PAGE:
For You or Not?

What does a new home inspection do for you? Let’s consider the backdrop in which an inspection is called for. You are moving forward with a home you want to buy. Your purpose for having an inspection done is to be certain of what you are buying and that it is as represented – something that meets your needs and desires in purchasing the property and developments on it.

What you want it to tell you is the particulars about safety, durability and projections on replacement of key elements, such as AC systems, water heaters, roof and even the state of foundation – many of which need minor or major attention if built prior to any significant earthquakes affecting the area in which the house stands.

Whether you are planning to live in this new house, rent it out, give it to a family member or otherwise, you came the point where you are serious enough about it to get an inspection done. You are lucky enough, smart enough or connected well enough to acquire the services of a savvy and experienced inspector in Kingsland and all Highland Lakes District. He or she goes to the site, inspects and comes back to you with a report of findings.

As you get the details, highlights that strike you are that there is evidence of leakage from the roof which has been obviously dry for some years, despite rain in the last few months. There is a recommendation for pipe replacement throughout the whole house. There is a report on wear and tear on the water heater. By the time you feel like you understand most of the details, you feel doubts about the house and have the impression that the costs of maintenance and/or upcoming repairs outweigh the positive points that allowed you to be interested beyond the looks and location. The inspector was very unemotional about his report and gave you comprehensive data which “told it like it is”. He was thus very believable at the time.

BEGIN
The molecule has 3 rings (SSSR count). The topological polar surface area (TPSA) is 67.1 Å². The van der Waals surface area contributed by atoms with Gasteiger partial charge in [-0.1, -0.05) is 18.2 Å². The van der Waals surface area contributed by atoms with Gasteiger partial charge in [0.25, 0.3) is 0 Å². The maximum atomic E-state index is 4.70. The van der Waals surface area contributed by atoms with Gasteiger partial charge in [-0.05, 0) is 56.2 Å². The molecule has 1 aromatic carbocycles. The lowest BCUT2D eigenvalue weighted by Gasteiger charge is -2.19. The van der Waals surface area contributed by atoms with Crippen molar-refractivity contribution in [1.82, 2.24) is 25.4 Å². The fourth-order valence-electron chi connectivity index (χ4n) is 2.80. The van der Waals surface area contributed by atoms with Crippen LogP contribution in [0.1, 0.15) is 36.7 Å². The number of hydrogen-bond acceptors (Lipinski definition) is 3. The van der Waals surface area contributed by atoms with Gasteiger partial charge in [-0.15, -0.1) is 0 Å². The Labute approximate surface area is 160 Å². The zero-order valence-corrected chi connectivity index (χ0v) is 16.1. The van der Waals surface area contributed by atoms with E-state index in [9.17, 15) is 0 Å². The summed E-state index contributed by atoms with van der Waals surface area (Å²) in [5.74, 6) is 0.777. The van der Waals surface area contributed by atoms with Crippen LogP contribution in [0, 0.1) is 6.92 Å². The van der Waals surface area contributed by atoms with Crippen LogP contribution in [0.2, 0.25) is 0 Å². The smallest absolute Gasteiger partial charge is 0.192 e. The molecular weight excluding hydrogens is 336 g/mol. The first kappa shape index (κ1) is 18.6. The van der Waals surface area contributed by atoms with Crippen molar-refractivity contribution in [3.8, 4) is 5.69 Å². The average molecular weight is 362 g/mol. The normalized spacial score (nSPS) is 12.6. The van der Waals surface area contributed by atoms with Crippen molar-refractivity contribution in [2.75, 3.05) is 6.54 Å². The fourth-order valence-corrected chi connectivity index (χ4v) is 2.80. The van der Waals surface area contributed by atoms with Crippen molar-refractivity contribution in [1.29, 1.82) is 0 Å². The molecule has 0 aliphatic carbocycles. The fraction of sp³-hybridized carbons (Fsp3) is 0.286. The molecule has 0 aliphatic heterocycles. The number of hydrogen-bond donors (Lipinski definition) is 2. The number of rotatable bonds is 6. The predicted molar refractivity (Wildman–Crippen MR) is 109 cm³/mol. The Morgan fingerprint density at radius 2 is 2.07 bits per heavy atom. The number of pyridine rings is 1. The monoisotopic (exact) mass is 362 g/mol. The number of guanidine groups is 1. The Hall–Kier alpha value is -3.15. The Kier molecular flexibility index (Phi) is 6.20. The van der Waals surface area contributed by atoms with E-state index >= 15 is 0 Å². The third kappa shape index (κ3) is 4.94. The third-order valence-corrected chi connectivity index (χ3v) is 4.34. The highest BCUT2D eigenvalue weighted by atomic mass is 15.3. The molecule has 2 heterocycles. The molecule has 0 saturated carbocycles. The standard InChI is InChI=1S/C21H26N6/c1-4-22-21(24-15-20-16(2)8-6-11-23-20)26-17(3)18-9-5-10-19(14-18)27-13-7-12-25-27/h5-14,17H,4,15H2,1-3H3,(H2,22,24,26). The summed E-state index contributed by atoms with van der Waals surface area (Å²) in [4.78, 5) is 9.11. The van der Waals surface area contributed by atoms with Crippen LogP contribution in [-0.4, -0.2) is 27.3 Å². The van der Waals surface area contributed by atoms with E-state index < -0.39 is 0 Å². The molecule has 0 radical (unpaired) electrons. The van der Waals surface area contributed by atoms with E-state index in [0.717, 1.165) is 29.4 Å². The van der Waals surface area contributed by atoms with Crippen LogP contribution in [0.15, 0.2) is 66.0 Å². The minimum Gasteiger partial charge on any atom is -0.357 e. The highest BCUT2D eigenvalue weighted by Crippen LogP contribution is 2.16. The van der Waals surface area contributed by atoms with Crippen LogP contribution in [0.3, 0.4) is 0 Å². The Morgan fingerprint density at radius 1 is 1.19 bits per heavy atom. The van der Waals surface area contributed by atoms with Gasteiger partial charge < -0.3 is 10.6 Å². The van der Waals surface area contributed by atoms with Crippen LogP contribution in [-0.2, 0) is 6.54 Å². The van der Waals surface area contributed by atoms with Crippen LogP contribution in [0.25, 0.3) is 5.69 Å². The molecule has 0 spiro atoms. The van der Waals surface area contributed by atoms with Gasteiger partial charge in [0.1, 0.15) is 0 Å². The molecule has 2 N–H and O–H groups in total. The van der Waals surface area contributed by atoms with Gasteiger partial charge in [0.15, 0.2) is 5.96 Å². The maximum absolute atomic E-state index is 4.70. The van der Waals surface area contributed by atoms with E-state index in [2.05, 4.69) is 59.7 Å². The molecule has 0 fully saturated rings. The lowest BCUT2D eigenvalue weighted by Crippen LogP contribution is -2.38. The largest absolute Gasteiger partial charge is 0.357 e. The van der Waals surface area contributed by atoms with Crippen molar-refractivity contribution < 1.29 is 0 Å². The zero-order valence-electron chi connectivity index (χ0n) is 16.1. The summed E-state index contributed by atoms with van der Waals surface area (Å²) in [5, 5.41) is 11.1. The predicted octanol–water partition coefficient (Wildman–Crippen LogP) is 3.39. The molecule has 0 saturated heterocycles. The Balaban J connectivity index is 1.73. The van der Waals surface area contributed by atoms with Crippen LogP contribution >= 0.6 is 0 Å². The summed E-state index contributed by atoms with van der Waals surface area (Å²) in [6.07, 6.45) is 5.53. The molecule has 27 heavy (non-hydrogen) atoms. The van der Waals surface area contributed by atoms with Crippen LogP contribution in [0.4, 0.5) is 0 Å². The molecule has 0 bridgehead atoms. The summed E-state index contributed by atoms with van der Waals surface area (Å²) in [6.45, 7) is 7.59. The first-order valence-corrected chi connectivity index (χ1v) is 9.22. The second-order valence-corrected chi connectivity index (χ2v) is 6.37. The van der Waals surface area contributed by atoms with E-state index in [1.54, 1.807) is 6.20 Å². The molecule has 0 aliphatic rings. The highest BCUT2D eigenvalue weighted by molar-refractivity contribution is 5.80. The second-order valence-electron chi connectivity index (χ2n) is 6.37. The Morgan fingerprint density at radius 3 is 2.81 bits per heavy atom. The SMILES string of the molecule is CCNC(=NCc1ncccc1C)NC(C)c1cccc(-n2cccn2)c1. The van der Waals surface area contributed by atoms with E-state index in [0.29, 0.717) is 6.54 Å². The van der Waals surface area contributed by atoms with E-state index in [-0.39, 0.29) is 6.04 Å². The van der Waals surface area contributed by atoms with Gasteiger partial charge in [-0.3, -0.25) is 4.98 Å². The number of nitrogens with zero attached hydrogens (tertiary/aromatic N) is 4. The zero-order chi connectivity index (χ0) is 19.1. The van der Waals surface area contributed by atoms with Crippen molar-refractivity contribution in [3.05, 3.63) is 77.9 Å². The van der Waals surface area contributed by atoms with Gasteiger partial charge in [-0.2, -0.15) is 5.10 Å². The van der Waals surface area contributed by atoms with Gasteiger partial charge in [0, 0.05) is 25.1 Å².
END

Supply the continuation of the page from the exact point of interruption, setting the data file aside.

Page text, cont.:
You don’t end up getting the house but find out later that a friend from back when you were in college ends up with it. You get to talking and come to find out that the pipes were given another 5 years of estimated life by a different inspector. Also that this was only one point in an overall presentation showing projected time lines for major maintenance or replacement of the very same items which turned you off of buying the house.

You now come to realize that facts and important information can be presented in a way which leaves you confused, or leaves you in doubt as to what to do. Then, ending up with what seems like the “safe” move, you didn’t get what you wanted after all.

In summary, is your home inspector working with you in mind? Does he know what you want and is he contributing to how it can be done? Even if he is doing a thorough and excellent job of the inspection itself, is he careless about providing the information and helping you to understand it in the framework of what you want? A home inspector should work for you, not anything less.